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International News

Authorities in China's Henan Province Ban HIV/AIDS Group From Hosting Conference to Discuss Efforts to Fight Disease

August 16, 2007

Authorities in China's central Henan province have banned a group of HIV/AIDS advocates from holding a conference to discuss efforts to fight the disease, the China Alliance of People Living with HIV/AIDS said on Wednesday, Reuters reports. The conference, which was scheduled for Aug. 19 to Aug. 20, would have brought together 30 Chinese community-based HIV/AIDS groups and experts from Henan (Reuters, 8/15).

Blood-selling practices during the 1990s in Henan contributed to the spread of HIV, which affected about one million people, according to some advocates. The situation in Henan led officials to pledge reform, and the health ministry has said that it maintains stringent supervision of blood-collection centers in the country. According to China's Ministry of Health, it closed about 150 illegal collection and supply agencies nationwide in 2004, the last year for which official figures are available. The health ministry in July also ordered all blood-collection centers in the country to install video cameras to ensure that medical staff members are following regulations (Kaiser Daily HIV/AIDS Report, 7/12).

Henan authorities stopped the conference despite the organizers' compliance with government rules that bar the media, as well as people from outside the country and the province, from participating, Meng Lin from China Alliance said. "We just wanted to share our experience with other AIDS organizations so as to help patients, and also help the government to fight the disease," Meng said, adding, "The government said our organization was not registered and was illegal." A senior Henan government official said he could not comment because he had "no knowledge" of the issue.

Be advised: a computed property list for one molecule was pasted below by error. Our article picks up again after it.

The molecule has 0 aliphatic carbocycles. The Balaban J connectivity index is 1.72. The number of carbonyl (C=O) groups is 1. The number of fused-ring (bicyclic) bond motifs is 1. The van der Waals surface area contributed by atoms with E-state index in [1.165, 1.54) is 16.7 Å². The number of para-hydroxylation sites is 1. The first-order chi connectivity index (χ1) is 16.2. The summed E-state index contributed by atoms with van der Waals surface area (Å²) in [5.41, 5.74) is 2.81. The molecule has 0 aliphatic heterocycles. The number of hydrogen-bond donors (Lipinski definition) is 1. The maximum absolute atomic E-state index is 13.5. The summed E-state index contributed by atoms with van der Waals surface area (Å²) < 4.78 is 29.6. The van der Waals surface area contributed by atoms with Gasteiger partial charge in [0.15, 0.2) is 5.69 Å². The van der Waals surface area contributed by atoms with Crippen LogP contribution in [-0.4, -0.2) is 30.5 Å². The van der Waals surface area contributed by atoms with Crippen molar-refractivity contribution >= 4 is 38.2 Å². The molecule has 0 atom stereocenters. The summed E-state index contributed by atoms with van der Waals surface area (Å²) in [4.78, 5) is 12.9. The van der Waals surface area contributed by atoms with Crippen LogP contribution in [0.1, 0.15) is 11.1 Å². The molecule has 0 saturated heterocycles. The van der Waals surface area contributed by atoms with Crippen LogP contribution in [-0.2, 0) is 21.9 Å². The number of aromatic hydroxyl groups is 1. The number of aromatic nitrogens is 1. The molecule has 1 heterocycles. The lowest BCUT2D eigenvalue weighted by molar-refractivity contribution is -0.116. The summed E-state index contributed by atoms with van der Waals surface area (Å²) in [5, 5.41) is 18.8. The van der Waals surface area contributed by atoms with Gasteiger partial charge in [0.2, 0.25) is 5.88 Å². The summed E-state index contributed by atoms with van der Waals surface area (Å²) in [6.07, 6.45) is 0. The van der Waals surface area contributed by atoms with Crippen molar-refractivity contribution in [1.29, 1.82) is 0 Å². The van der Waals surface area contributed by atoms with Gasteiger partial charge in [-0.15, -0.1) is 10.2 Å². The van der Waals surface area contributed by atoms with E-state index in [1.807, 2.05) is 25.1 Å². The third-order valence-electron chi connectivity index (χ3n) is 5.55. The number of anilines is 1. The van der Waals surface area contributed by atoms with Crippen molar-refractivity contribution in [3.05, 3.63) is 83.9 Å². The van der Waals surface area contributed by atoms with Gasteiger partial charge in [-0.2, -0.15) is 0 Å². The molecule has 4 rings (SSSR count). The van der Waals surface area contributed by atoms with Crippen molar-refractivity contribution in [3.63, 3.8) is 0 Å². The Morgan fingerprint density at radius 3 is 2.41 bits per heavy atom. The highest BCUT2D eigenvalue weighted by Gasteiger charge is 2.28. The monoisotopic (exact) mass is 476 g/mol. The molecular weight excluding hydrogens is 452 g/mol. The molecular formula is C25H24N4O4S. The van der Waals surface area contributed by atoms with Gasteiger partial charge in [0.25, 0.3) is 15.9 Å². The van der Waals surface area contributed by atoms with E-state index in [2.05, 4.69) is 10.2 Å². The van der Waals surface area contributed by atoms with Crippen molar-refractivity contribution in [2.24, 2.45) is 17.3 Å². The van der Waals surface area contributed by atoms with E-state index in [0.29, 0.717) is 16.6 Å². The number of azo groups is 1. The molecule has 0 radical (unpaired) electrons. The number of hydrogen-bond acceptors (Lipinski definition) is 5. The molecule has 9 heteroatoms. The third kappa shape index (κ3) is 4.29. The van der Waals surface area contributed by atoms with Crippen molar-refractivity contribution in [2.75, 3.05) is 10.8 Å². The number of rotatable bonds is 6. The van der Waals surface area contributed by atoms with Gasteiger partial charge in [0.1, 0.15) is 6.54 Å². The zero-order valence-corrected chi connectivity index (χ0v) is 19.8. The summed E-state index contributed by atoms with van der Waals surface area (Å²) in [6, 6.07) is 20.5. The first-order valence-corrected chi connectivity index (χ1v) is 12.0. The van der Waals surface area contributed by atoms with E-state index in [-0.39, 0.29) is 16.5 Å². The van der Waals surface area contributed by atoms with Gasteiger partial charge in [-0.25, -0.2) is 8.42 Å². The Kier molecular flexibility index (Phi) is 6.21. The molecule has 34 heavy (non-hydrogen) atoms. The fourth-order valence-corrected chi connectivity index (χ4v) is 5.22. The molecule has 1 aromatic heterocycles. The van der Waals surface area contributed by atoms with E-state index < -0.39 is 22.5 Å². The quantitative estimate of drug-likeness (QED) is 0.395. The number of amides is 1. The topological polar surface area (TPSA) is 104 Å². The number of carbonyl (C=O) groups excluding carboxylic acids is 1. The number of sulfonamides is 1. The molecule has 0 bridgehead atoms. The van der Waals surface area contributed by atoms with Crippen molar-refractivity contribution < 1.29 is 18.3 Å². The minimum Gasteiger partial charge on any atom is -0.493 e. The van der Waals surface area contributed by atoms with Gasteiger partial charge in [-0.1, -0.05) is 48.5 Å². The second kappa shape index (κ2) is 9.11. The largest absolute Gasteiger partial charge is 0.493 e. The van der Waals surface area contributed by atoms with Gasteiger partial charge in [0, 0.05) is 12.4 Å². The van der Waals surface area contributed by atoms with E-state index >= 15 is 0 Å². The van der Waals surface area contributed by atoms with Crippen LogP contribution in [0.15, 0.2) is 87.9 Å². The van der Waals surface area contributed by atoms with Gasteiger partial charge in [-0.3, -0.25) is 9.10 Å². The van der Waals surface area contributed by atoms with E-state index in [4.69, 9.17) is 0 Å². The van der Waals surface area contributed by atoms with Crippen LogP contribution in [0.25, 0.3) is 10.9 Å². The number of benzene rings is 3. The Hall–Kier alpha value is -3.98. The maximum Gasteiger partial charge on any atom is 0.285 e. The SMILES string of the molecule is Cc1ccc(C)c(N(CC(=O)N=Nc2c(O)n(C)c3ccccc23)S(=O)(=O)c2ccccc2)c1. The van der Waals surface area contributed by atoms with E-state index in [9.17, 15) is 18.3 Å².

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Although China has become increasingly open about addressing HIV/AIDS, it remains "wary" of the involvement of nongovernmental organizations or foreign groups, Reuters reports. UNAIDS Executive Director Peter Piot in July said that harassment of civil society advocates remains a concern in the country. An estimated 650,000 people are living with HIV/AIDS in China, and health experts say the disease is spreading to the general population primarily by sexual transmission (Reuters, 8/15).

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Reprinted with permission from kaisernetwork.org. You can view the entire Kaiser Daily HIV/AIDS Report, search the archives, or sign up for email delivery at www.kaisernetwork.org/dailyreports/hiv. The Kaiser Daily HIV/AIDS Report is published for kaisernetwork.org, a free service of the Kaiser Family Foundation, by The Advisory Board Company. © 2007 by The Advisory Board Company and Kaiser Family Foundation. All rights reserved.



  
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This article was provided by Henry J. Kaiser Family Foundation. It is a part of the publication Kaiser Daily HIV/AIDS Report. Visit the Kaiser Family Foundation's website to find out more about their activities, publications and services.
 
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